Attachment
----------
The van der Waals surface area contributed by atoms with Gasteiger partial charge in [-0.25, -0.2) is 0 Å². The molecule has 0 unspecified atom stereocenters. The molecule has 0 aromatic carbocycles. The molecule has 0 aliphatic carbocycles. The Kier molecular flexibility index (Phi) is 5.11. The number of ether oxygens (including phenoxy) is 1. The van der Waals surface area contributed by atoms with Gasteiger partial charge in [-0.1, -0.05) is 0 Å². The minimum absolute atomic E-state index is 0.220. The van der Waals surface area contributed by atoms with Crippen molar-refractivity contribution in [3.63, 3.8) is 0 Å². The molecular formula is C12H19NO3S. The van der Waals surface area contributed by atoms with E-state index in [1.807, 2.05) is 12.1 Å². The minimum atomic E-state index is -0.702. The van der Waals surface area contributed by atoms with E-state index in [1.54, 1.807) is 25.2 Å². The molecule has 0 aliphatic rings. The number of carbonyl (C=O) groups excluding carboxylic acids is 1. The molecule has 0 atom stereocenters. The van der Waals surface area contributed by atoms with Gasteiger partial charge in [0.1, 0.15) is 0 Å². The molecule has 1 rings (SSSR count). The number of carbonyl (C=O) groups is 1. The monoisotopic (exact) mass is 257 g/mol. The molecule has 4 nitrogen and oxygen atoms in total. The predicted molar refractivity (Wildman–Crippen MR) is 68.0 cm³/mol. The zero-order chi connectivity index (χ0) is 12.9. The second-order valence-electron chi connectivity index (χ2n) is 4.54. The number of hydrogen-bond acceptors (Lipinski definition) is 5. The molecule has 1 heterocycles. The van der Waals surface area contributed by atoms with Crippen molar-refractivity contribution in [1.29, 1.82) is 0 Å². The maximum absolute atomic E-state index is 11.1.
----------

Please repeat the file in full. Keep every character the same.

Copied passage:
The van der Waals surface area contributed by atoms with Gasteiger partial charge in [-0.25, -0.2) is 0 Å². The molecule has 0 unspecified atom stereocenters. The molecule has 0 aromatic carbocycles. The molecule has 0 aliphatic carbocycles. The Kier molecular flexibility index (Phi) is 5.11. The number of ether oxygens (including phenoxy) is 1. The van der Waals surface area contributed by atoms with Gasteiger partial charge in [-0.1, -0.05) is 0 Å². The minimum absolute atomic E-state index is 0.220. The van der Waals surface area contributed by atoms with Crippen molar-refractivity contribution in [3.63, 3.8) is 0 Å². The molecular formula is C12H19NO3S. The van der Waals surface area contributed by atoms with E-state index in [1.807, 2.05) is 12.1 Å². The minimum atomic E-state index is -0.702. The van der Waals surface area contributed by atoms with E-state index in [1.54, 1.807) is 25.2 Å². The molecule has 0 aliphatic rings. The number of carbonyl (C=O) groups excluding carboxylic acids is 1. The molecule has 0 atom stereocenters. The van der Waals surface area contributed by atoms with Gasteiger partial charge in [0.1, 0.15) is 0 Å². The molecule has 1 rings (SSSR count). The number of carbonyl (C=O) groups is 1. The monoisotopic (exact) mass is 257 g/mol. The molecule has 4 nitrogen and oxygen atoms in total. The predicted molar refractivity (Wildman–Crippen MR) is 68.0 cm³/mol. The zero-order chi connectivity index (χ0) is 12.9. The second-order valence-electron chi connectivity index (χ2n) is 4.54. The number of hydrogen-bond acceptors (Lipinski definition) is 5. The molecule has 1 heterocycles. The van der Waals surface area contributed by atoms with Crippen molar-refractivity contribution in [1.29, 1.82) is 0 Å². The maximum absolute atomic E-state index is 11.1.